Not a fork, but it works – looms again

DD was very keen on me making a fork-like loom so I could teach her some of the patterns. She did look at the more complicated ones in the magazine, but they were really beyond her to follow.  But the add loop, hook off process of the fork- style patterns (not all of them but at least SOME of the more complex designs) look very teachable so while she is off skating, I made one.  I used a couple of domino style things from a set I’ve had for ages, and an old block. It has issues, but basically, it works.


I thought at first that the spacing of the two forks, taped, would be what I wanted to mimic, so I eyeballed it, marked the placement on the block,


then touched the tines to an ink pad to mark the wood.

3forklikeI glued the wood to the block – the dominos are softer wood so they were easy to hammer in to begin with, then the block is much denser but it only has to go in a bit.

The panel pins have a very small head on them – big enough to hold the bands in place but small enough for easy hooking off.


I simply hammered them in for this first version, but for the next one I did pre-drill holes.  The thin domino wood split slightly and I wanted to avoid that for the second version.


Now the thing about the fork is that although the tips are spaced like this, you are really working on the middle of the fork so the pins really should have been closer together. See how stretched the bands are?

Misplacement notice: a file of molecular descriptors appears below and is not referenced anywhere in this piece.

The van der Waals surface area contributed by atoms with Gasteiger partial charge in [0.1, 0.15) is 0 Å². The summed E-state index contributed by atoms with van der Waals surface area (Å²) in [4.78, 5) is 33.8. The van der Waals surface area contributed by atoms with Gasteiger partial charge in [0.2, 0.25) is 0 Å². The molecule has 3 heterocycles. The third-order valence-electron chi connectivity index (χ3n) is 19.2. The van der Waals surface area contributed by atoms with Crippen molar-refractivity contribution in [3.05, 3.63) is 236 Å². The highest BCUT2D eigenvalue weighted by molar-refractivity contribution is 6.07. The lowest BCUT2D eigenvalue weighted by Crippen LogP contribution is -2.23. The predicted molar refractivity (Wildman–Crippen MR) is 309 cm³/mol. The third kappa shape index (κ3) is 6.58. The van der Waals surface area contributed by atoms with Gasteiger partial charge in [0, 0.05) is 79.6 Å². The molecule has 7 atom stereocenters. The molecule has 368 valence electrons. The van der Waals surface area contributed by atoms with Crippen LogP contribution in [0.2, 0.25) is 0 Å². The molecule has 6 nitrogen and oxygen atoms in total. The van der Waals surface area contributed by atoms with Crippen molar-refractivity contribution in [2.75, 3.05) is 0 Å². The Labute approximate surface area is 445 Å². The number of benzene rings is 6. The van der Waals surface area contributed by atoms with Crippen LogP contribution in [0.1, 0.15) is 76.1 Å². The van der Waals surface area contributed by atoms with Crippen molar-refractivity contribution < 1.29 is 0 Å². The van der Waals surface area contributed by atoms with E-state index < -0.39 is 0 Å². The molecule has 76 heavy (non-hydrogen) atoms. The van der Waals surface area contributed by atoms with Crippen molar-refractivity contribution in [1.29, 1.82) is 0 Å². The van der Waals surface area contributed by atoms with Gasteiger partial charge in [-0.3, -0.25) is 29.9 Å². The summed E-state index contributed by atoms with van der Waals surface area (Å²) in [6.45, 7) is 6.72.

You can also see the wood version has a lot more room for the completed section to grow. and the final bracelet is fine, if slightly looser than the loom version.


I was looking at the domino box and had a brainstorm – I could build a fork-like loom on top of the slider lid, then there would be a bit of a storage area underneath!  Sort of. The lid is VERY thin, so I know I would need a thickness of wood UNDER it


so the nails wouldn’t poke thru.  But that was going to interfere with the lid sliding in.  I just hacked away a bit of the side so it would slide


but that compromises the storage cause stuff can slide out.  But it will hold a bag or two of loops so not perfect but not useless either.


One thing about the cheap 99p nails – they are NOT all the same length.  I had one or two come thru the underneath piece of wood but I was able to add a bit of mount board to cove the tiny tip of the nails that did break thru.